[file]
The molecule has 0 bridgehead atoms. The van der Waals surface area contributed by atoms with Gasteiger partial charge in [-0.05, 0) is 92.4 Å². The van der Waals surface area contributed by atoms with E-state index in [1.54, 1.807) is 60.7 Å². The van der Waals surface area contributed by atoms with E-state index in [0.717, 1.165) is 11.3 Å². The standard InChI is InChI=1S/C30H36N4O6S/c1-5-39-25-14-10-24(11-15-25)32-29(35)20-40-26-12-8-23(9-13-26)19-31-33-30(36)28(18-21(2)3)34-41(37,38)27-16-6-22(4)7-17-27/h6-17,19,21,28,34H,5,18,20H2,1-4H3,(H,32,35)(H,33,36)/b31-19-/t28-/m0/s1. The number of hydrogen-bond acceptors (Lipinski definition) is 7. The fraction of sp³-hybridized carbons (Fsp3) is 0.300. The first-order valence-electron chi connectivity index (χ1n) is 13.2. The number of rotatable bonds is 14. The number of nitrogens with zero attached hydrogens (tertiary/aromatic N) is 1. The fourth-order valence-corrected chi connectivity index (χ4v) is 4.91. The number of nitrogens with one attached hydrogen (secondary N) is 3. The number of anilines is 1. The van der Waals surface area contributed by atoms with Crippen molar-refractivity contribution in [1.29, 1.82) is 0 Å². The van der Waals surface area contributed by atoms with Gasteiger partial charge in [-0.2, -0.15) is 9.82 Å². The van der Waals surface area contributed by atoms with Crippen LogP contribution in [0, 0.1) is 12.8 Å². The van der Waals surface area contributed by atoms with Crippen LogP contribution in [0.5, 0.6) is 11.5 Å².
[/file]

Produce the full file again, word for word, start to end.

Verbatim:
The molecule has 0 bridgehead atoms. The van der Waals surface area contributed by atoms with Gasteiger partial charge in [-0.05, 0) is 92.4 Å². The van der Waals surface area contributed by atoms with E-state index in [1.54, 1.807) is 60.7 Å². The van der Waals surface area contributed by atoms with E-state index in [0.717, 1.165) is 11.3 Å². The standard InChI is InChI=1S/C30H36N4O6S/c1-5-39-25-14-10-24(11-15-25)32-29(35)20-40-26-12-8-23(9-13-26)19-31-33-30(36)28(18-21(2)3)34-41(37,38)27-16-6-22(4)7-17-27/h6-17,19,21,28,34H,5,18,20H2,1-4H3,(H,32,35)(H,33,36)/b31-19-/t28-/m0/s1. The number of hydrogen-bond acceptors (Lipinski definition) is 7. The fraction of sp³-hybridized carbons (Fsp3) is 0.300. The first-order valence-electron chi connectivity index (χ1n) is 13.2. The number of rotatable bonds is 14. The number of nitrogens with zero attached hydrogens (tertiary/aromatic N) is 1. The fourth-order valence-corrected chi connectivity index (χ4v) is 4.91. The number of nitrogens with one attached hydrogen (secondary N) is 3. The number of anilines is 1. The van der Waals surface area contributed by atoms with Crippen molar-refractivity contribution in [1.29, 1.82) is 0 Å². The van der Waals surface area contributed by atoms with Gasteiger partial charge in [-0.2, -0.15) is 9.82 Å². The van der Waals surface area contributed by atoms with Crippen LogP contribution in [0, 0.1) is 12.8 Å². The van der Waals surface area contributed by atoms with Crippen LogP contribution in [0.5, 0.6) is 11.5 Å².